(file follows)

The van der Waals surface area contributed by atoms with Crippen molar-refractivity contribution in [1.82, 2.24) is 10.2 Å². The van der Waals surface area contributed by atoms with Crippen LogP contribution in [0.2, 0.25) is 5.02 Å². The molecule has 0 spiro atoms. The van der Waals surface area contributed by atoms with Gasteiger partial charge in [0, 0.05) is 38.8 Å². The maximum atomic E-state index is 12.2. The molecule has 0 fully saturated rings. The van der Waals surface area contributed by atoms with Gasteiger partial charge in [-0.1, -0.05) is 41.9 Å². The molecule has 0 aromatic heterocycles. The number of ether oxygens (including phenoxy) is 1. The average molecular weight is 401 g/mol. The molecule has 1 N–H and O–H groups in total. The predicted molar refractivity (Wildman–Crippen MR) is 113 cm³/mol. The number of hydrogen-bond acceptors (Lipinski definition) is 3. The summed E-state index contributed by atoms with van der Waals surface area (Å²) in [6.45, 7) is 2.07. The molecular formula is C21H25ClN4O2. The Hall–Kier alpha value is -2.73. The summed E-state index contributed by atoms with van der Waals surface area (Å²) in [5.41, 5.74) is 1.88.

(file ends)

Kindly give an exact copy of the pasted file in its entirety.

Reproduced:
The van der Waals surface area contributed by atoms with Crippen molar-refractivity contribution in [1.82, 2.24) is 10.2 Å². The van der Waals surface area contributed by atoms with Crippen LogP contribution in [0.2, 0.25) is 5.02 Å². The molecule has 0 spiro atoms. The van der Waals surface area contributed by atoms with Gasteiger partial charge in [0, 0.05) is 38.8 Å². The maximum atomic E-state index is 12.2. The molecule has 0 fully saturated rings. The van der Waals surface area contributed by atoms with Gasteiger partial charge in [-0.1, -0.05) is 41.9 Å². The molecule has 0 aromatic heterocycles. The number of ether oxygens (including phenoxy) is 1. The average molecular weight is 401 g/mol. The molecule has 1 N–H and O–H groups in total. The predicted molar refractivity (Wildman–Crippen MR) is 113 cm³/mol. The number of hydrogen-bond acceptors (Lipinski definition) is 3. The summed E-state index contributed by atoms with van der Waals surface area (Å²) in [6.45, 7) is 2.07. The molecular formula is C21H25ClN4O2. The Hall–Kier alpha value is -2.73. The summed E-state index contributed by atoms with van der Waals surface area (Å²) in [5.41, 5.74) is 1.88.